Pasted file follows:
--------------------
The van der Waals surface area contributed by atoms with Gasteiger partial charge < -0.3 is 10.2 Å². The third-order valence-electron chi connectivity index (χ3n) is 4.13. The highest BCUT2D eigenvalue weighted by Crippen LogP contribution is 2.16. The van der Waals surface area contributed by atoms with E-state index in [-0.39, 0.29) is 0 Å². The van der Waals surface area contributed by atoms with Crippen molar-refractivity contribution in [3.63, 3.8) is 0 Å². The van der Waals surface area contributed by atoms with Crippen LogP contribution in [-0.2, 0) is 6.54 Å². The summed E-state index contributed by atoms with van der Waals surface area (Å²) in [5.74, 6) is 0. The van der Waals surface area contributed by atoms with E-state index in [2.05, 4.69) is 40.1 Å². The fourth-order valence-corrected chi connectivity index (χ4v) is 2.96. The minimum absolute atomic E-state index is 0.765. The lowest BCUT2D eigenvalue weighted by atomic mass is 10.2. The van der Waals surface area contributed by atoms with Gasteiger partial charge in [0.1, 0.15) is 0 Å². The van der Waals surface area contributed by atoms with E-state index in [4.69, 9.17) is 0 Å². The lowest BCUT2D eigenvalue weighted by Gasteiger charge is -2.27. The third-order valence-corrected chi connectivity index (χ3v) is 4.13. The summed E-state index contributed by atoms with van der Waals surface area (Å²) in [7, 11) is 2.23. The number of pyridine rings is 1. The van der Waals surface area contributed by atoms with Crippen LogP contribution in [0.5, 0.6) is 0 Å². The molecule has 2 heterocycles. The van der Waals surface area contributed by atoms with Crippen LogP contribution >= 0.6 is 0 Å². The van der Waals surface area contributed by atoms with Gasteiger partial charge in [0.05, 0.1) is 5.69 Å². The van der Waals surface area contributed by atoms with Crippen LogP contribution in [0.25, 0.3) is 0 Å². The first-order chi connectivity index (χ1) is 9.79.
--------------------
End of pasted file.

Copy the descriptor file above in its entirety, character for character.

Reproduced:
The van der Waals surface area contributed by atoms with Gasteiger partial charge < -0.3 is 10.2 Å². The third-order valence-electron chi connectivity index (χ3n) is 4.13. The highest BCUT2D eigenvalue weighted by Crippen LogP contribution is 2.16. The van der Waals surface area contributed by atoms with E-state index in [-0.39, 0.29) is 0 Å². The van der Waals surface area contributed by atoms with Crippen molar-refractivity contribution in [3.63, 3.8) is 0 Å². The van der Waals surface area contributed by atoms with Crippen LogP contribution in [-0.2, 0) is 6.54 Å². The summed E-state index contributed by atoms with van der Waals surface area (Å²) in [5.74, 6) is 0. The van der Waals surface area contributed by atoms with E-state index in [2.05, 4.69) is 40.1 Å². The fourth-order valence-corrected chi connectivity index (χ4v) is 2.96. The minimum absolute atomic E-state index is 0.765. The lowest BCUT2D eigenvalue weighted by atomic mass is 10.2. The van der Waals surface area contributed by atoms with Gasteiger partial charge in [0.1, 0.15) is 0 Å². The van der Waals surface area contributed by atoms with E-state index in [4.69, 9.17) is 0 Å². The lowest BCUT2D eigenvalue weighted by Gasteiger charge is -2.27. The third-order valence-corrected chi connectivity index (χ3v) is 4.13. The summed E-state index contributed by atoms with van der Waals surface area (Å²) in [7, 11) is 2.23. The number of pyridine rings is 1. The van der Waals surface area contributed by atoms with Crippen LogP contribution in [0.5, 0.6) is 0 Å². The molecule has 2 heterocycles. The van der Waals surface area contributed by atoms with Crippen LogP contribution >= 0.6 is 0 Å². The van der Waals surface area contributed by atoms with Gasteiger partial charge in [0.05, 0.1) is 5.69 Å². The van der Waals surface area contributed by atoms with Crippen LogP contribution in [0.25, 0.3) is 0 Å². The first-order chi connectivity index (χ1) is 9.79.